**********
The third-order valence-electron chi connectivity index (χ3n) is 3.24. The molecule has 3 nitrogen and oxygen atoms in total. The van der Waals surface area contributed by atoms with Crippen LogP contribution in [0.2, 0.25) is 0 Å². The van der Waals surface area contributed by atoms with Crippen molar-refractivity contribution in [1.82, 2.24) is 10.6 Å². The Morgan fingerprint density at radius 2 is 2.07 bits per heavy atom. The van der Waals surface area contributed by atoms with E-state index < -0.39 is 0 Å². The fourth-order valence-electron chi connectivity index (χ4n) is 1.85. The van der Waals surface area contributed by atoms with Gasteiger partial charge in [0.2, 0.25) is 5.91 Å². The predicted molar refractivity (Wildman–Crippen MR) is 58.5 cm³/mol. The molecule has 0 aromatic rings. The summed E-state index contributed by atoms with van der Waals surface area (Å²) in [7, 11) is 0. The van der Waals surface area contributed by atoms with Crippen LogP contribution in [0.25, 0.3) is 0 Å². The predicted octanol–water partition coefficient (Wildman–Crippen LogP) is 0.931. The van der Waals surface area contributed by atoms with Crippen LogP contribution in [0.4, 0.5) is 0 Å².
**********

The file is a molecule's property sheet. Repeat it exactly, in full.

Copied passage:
The third-order valence-electron chi connectivity index (χ3n) is 3.24. The molecule has 3 nitrogen and oxygen atoms in total. The van der Waals surface area contributed by atoms with Crippen LogP contribution in [0.2, 0.25) is 0 Å². The van der Waals surface area contributed by atoms with Crippen molar-refractivity contribution in [1.82, 2.24) is 10.6 Å². The Morgan fingerprint density at radius 2 is 2.07 bits per heavy atom. The van der Waals surface area contributed by atoms with E-state index < -0.39 is 0 Å². The fourth-order valence-electron chi connectivity index (χ4n) is 1.85. The van der Waals surface area contributed by atoms with Gasteiger partial charge in [0.2, 0.25) is 5.91 Å². The predicted molar refractivity (Wildman–Crippen MR) is 58.5 cm³/mol. The molecule has 0 aromatic rings. The summed E-state index contributed by atoms with van der Waals surface area (Å²) in [7, 11) is 0. The van der Waals surface area contributed by atoms with Crippen LogP contribution in [0.25, 0.3) is 0 Å². The predicted octanol–water partition coefficient (Wildman–Crippen LogP) is 0.931. The van der Waals surface area contributed by atoms with Crippen LogP contribution in [0.4, 0.5) is 0 Å².